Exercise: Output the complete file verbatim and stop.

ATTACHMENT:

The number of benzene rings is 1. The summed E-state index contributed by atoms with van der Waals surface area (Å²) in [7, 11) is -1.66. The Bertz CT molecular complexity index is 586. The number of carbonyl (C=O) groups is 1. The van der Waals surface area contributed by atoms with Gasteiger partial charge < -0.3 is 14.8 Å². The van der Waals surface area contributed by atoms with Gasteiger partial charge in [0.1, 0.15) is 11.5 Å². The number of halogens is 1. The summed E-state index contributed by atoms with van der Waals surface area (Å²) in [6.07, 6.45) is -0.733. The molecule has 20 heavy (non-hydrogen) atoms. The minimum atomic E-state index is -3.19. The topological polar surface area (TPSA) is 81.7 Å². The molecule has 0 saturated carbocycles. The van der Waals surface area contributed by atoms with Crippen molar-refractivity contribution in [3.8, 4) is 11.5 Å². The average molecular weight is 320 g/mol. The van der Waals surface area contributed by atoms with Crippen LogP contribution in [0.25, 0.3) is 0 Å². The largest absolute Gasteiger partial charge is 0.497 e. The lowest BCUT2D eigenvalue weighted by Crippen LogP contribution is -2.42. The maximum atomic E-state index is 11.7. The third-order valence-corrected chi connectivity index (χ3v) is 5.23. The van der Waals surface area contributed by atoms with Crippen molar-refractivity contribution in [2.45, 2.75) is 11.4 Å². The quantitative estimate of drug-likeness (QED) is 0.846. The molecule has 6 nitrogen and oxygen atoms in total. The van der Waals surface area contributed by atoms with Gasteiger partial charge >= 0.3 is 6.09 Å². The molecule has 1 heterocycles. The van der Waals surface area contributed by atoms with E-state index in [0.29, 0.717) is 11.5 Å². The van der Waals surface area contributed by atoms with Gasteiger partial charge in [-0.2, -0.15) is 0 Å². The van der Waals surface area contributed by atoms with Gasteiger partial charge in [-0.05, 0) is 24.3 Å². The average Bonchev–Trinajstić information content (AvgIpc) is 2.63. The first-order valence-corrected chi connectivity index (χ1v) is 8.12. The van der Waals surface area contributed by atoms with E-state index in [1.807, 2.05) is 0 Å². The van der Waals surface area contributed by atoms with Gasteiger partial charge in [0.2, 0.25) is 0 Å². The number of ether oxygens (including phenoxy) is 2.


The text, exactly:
The number of benzene rings is 1. The summed E-state index contributed by atoms with van der Waals surface area (Å²) in [7, 11) is -1.66. The Bertz CT molecular complexity index is 586. The number of carbonyl (C=O) groups is 1. The van der Waals surface area contributed by atoms with Gasteiger partial charge < -0.3 is 14.8 Å². The van der Waals surface area contributed by atoms with Gasteiger partial charge in [0.1, 0.15) is 11.5 Å². The number of halogens is 1. The summed E-state index contributed by atoms with van der Waals surface area (Å²) in [6.07, 6.45) is -0.733. The molecule has 20 heavy (non-hydrogen) atoms. The minimum atomic E-state index is -3.19. The topological polar surface area (TPSA) is 81.7 Å². The molecule has 0 saturated carbocycles. The van der Waals surface area contributed by atoms with Crippen molar-refractivity contribution in [3.8, 4) is 11.5 Å². The average molecular weight is 320 g/mol. The van der Waals surface area contributed by atoms with Crippen LogP contribution in [0.25, 0.3) is 0 Å². The largest absolute Gasteiger partial charge is 0.497 e. The lowest BCUT2D eigenvalue weighted by Crippen LogP contribution is -2.42. The maximum atomic E-state index is 11.7. The third-order valence-corrected chi connectivity index (χ3v) is 5.23. The van der Waals surface area contributed by atoms with Crippen molar-refractivity contribution in [2.45, 2.75) is 11.4 Å². The quantitative estimate of drug-likeness (QED) is 0.846. The molecule has 6 nitrogen and oxygen atoms in total. The van der Waals surface area contributed by atoms with Gasteiger partial charge >= 0.3 is 6.09 Å². The molecule has 1 heterocycles. The van der Waals surface area contributed by atoms with E-state index in [0.29, 0.717) is 11.5 Å². The van der Waals surface area contributed by atoms with Gasteiger partial charge in [-0.2, -0.15) is 0 Å². The van der Waals surface area contributed by atoms with Gasteiger partial charge in [-0.05, 0) is 24.3 Å². The average Bonchev–Trinajstić information content (AvgIpc) is 2.63. The first-order valence-corrected chi connectivity index (χ1v) is 8.12. The van der Waals surface area contributed by atoms with E-state index in [1.807, 2.05) is 0 Å². The van der Waals surface area contributed by atoms with Gasteiger partial charge in [0.2, 0.25) is 0 Å². The number of ether oxygens (including phenoxy) is 2.